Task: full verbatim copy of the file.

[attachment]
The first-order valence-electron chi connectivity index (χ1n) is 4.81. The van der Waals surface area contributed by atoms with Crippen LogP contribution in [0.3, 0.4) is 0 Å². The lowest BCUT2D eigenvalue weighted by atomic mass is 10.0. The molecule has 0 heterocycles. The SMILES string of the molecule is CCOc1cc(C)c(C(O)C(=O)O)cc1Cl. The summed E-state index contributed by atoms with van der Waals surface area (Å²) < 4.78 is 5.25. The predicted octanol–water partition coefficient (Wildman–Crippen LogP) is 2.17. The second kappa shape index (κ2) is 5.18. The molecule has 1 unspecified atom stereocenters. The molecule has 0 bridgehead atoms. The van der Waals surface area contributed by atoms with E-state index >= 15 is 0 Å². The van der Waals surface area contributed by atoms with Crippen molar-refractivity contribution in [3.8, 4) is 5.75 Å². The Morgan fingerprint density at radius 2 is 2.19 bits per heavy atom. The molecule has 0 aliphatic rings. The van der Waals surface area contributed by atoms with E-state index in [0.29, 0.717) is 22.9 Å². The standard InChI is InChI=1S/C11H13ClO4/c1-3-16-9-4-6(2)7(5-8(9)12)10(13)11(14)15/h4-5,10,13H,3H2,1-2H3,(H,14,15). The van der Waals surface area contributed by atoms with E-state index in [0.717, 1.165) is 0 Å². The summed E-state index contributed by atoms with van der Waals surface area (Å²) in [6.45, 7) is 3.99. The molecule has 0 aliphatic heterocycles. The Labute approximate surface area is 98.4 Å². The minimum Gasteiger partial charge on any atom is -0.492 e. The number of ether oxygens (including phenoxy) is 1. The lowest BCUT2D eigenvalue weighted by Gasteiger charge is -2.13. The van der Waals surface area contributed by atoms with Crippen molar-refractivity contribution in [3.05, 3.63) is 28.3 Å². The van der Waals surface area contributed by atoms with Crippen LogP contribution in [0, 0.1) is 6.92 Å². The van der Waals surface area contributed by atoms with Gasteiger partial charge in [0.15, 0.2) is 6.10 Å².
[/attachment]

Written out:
The first-order valence-electron chi connectivity index (χ1n) is 4.81. The van der Waals surface area contributed by atoms with Crippen LogP contribution in [0.3, 0.4) is 0 Å². The lowest BCUT2D eigenvalue weighted by atomic mass is 10.0. The molecule has 0 heterocycles. The SMILES string of the molecule is CCOc1cc(C)c(C(O)C(=O)O)cc1Cl. The summed E-state index contributed by atoms with van der Waals surface area (Å²) < 4.78 is 5.25. The predicted octanol–water partition coefficient (Wildman–Crippen LogP) is 2.17. The second kappa shape index (κ2) is 5.18. The molecule has 1 unspecified atom stereocenters. The molecule has 0 bridgehead atoms. The van der Waals surface area contributed by atoms with E-state index >= 15 is 0 Å². The van der Waals surface area contributed by atoms with Crippen molar-refractivity contribution in [3.8, 4) is 5.75 Å². The Morgan fingerprint density at radius 2 is 2.19 bits per heavy atom. The molecule has 0 aliphatic rings. The van der Waals surface area contributed by atoms with E-state index in [0.29, 0.717) is 22.9 Å². The standard InChI is InChI=1S/C11H13ClO4/c1-3-16-9-4-6(2)7(5-8(9)12)10(13)11(14)15/h4-5,10,13H,3H2,1-2H3,(H,14,15). The van der Waals surface area contributed by atoms with E-state index in [0.717, 1.165) is 0 Å². The summed E-state index contributed by atoms with van der Waals surface area (Å²) in [6.45, 7) is 3.99. The molecule has 0 aliphatic heterocycles. The Labute approximate surface area is 98.4 Å². The minimum Gasteiger partial charge on any atom is -0.492 e. The number of ether oxygens (including phenoxy) is 1. The lowest BCUT2D eigenvalue weighted by Gasteiger charge is -2.13. The van der Waals surface area contributed by atoms with Crippen molar-refractivity contribution in [3.05, 3.63) is 28.3 Å². The van der Waals surface area contributed by atoms with Crippen LogP contribution in [0, 0.1) is 6.92 Å². The van der Waals surface area contributed by atoms with Gasteiger partial charge in [0.15, 0.2) is 6.10 Å².